Lobotomising young minds
Have you ever noticed that when formerly intelligent people go to university, they frequently emerge knowing less than they did when they went in (or else they've rejected ideas altogether). Where once, it required a surgical procedure like lobotomy to remove the thinking parts of the brain, now it simply takes immersion in university for three years or more. Spend more than ten minutes talking to any number of today's young graduates, and you'll know what I mean.
The reason for the phenomenon can be explained in two words: post-modernism. "Post-modernism," explains a recent article in The Australian, "is hobbling Australia's best and brightest university students by locking them into narrow, prescriptive and politically correct ways of thinking and using language."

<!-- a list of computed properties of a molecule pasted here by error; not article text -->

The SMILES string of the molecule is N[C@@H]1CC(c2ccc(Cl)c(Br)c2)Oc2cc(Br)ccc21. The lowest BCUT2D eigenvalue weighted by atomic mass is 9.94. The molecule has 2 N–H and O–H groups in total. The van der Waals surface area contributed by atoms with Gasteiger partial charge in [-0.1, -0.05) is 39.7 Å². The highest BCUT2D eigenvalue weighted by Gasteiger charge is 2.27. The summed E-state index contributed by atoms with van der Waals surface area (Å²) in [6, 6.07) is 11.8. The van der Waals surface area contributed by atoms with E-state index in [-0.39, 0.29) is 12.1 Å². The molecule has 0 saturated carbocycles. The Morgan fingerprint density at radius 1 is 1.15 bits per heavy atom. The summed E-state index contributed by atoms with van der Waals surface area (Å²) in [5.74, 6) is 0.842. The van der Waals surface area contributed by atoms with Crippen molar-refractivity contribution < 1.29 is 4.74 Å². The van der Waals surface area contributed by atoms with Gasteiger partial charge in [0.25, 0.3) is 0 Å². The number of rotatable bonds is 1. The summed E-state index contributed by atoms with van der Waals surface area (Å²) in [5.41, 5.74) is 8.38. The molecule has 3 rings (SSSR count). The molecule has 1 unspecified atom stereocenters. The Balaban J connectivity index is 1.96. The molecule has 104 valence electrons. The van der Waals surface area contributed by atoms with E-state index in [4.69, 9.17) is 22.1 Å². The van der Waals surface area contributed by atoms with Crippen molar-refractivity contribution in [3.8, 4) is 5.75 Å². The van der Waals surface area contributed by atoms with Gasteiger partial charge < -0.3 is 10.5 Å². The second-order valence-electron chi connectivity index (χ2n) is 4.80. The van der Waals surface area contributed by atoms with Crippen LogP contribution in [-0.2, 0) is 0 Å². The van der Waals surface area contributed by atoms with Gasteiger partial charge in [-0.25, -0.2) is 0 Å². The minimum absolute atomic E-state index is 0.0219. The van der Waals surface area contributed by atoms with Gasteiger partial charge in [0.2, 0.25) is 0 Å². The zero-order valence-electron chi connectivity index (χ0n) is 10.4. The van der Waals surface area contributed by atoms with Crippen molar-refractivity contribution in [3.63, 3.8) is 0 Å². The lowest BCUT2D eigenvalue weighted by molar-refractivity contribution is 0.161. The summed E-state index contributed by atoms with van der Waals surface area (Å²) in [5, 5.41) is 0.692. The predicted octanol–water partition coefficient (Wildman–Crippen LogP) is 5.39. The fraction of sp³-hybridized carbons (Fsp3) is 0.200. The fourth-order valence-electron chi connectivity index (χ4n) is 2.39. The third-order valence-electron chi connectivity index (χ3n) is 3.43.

Unfortunately, the phenomenon is not confined to Australia.
For a concise survey of how the world of ideas came to this, I highly recommend Stephen Hicks' Explaining Postmodernism. Buy one for a student today -- it might just save their lives. And do read The Australian's exposure of the phenomenon. [Hat tip Ashley C.]
|Explaining Postmodernism: Skepticism and Socialism from Rousseau to Foucault |
by Stephen R. C. Hicks
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